#12 posted 01-18-2012 at 12:07 PM

I guess it depends a lot on the style of work you do. I don’t like
pattern routing with a full depth piloted cutter and the pin router
allows pattern cutting to be done in multiple passes. Even with
a shaper, more setup is required to cut out patterns in multiple
passes.

I used my smaller pin router lots for making router jigs. It was
a fast and intuitive way to do it. Custom guitar builders still
consider the pin router essential.

-- http://lawoodworking.com

View Gene Howe's profile (online now)

Gene Howe

5567 posts in 2065 days


#13 posted 01-18-2012 at 02:05 PM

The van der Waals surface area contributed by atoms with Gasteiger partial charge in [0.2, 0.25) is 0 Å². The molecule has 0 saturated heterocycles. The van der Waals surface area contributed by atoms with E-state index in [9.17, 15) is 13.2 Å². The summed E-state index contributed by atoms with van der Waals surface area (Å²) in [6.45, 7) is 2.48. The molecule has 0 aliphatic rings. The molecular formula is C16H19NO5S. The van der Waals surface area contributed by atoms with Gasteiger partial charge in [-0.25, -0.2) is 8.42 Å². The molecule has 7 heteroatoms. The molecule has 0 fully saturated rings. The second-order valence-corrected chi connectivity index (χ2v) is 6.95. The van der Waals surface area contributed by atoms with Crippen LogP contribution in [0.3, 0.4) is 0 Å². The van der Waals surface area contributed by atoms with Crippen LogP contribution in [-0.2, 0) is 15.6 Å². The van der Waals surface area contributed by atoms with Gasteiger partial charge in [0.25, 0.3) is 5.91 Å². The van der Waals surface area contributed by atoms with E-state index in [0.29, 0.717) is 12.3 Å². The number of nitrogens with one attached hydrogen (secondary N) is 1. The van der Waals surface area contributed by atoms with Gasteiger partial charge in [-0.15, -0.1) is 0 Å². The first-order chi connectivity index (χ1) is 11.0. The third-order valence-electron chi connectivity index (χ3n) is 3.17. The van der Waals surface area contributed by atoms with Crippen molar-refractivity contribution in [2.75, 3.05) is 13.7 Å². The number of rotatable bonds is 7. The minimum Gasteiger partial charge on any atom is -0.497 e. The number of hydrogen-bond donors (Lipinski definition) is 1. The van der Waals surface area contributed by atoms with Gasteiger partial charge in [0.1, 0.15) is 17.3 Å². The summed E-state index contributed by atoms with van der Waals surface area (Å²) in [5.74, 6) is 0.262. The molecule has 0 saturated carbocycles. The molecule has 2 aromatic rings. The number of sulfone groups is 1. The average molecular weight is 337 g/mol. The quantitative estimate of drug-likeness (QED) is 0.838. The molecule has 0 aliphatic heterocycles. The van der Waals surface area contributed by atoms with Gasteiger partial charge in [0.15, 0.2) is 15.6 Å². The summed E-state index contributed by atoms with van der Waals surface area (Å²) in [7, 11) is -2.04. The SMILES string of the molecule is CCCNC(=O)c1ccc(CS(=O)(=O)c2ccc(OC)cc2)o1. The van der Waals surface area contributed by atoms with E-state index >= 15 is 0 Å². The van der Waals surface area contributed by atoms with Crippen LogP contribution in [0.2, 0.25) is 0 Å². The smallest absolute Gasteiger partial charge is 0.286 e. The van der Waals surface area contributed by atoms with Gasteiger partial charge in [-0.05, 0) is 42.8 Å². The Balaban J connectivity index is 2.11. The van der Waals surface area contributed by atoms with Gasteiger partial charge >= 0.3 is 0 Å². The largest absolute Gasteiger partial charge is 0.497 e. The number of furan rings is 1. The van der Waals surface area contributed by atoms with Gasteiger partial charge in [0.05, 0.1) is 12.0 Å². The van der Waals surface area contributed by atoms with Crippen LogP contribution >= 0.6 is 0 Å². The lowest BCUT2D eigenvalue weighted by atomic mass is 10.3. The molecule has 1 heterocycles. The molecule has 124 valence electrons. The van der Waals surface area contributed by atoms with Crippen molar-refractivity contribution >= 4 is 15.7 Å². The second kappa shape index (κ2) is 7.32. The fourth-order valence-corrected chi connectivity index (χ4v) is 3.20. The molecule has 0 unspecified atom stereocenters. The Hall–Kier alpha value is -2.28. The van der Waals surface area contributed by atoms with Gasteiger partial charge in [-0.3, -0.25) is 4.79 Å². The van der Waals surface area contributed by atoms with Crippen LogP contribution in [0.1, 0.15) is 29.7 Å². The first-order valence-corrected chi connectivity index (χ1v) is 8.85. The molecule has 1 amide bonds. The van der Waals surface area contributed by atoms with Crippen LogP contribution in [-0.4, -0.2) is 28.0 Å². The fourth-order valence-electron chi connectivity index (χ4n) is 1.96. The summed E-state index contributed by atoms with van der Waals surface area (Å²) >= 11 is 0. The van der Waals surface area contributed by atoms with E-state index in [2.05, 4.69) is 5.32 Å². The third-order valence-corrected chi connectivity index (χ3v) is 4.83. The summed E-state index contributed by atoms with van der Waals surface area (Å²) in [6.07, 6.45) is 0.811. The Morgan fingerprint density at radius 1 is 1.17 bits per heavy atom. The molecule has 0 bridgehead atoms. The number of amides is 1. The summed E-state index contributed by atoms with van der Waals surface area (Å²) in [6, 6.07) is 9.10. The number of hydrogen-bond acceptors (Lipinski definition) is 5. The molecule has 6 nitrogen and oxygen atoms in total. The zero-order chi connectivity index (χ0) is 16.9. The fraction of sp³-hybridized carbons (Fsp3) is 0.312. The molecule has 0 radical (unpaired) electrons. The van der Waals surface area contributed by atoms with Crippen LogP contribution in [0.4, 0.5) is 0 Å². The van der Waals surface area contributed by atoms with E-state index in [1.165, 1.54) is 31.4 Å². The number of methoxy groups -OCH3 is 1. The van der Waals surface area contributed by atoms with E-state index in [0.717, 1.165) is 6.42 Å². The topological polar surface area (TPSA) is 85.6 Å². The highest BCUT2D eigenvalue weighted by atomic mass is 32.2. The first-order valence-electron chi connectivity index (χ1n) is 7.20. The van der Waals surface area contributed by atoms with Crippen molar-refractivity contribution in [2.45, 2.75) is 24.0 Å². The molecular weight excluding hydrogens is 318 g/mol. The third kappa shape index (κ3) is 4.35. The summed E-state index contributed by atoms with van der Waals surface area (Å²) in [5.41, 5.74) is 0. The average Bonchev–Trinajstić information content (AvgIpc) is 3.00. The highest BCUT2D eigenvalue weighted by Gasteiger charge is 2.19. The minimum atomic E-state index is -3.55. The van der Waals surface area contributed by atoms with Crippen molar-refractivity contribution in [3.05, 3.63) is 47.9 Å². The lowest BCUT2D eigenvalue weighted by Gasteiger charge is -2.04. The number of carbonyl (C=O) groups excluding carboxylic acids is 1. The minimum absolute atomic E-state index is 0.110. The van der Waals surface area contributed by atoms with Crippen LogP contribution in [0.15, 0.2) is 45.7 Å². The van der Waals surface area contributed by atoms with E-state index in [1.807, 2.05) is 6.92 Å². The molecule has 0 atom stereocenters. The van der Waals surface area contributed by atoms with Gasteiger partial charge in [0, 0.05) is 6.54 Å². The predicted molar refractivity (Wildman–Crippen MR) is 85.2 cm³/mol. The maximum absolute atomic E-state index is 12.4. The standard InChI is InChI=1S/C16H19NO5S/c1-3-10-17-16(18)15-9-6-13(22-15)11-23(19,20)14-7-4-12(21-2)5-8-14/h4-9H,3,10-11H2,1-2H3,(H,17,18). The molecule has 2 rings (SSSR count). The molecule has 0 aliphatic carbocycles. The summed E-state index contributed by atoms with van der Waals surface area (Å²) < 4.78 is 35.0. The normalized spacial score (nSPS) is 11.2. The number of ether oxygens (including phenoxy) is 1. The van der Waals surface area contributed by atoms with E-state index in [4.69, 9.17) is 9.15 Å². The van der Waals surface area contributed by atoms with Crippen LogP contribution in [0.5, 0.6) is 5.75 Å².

I forgot to mention that it makes quick work of drilling shelf pin holes.

-- Gene 'The true soldier fights not because he hates what is in front of him, but because he loves what is behind him.' G. K. Chesterton

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Loren

7464 posts in 2285 days


#14 posted 01-18-2012 at 03:39 PM

Gene, do you use some sort of jig for drilling the holes?

-- http://lawoodworking.com

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TCCcabinetmaker

925 posts in 992 days


#15 posted 01-18-2012 at 08:21 PM

Gene, that’s done just as easily on a drill press. I’ve got a simple jig that one day I’ll remember to take pictures of to show for boring adjustable shelf holes, and even the european hinge borings.

-- The mark of a good carpenter is not how few mistakes he makes, but rather how well he fixes them.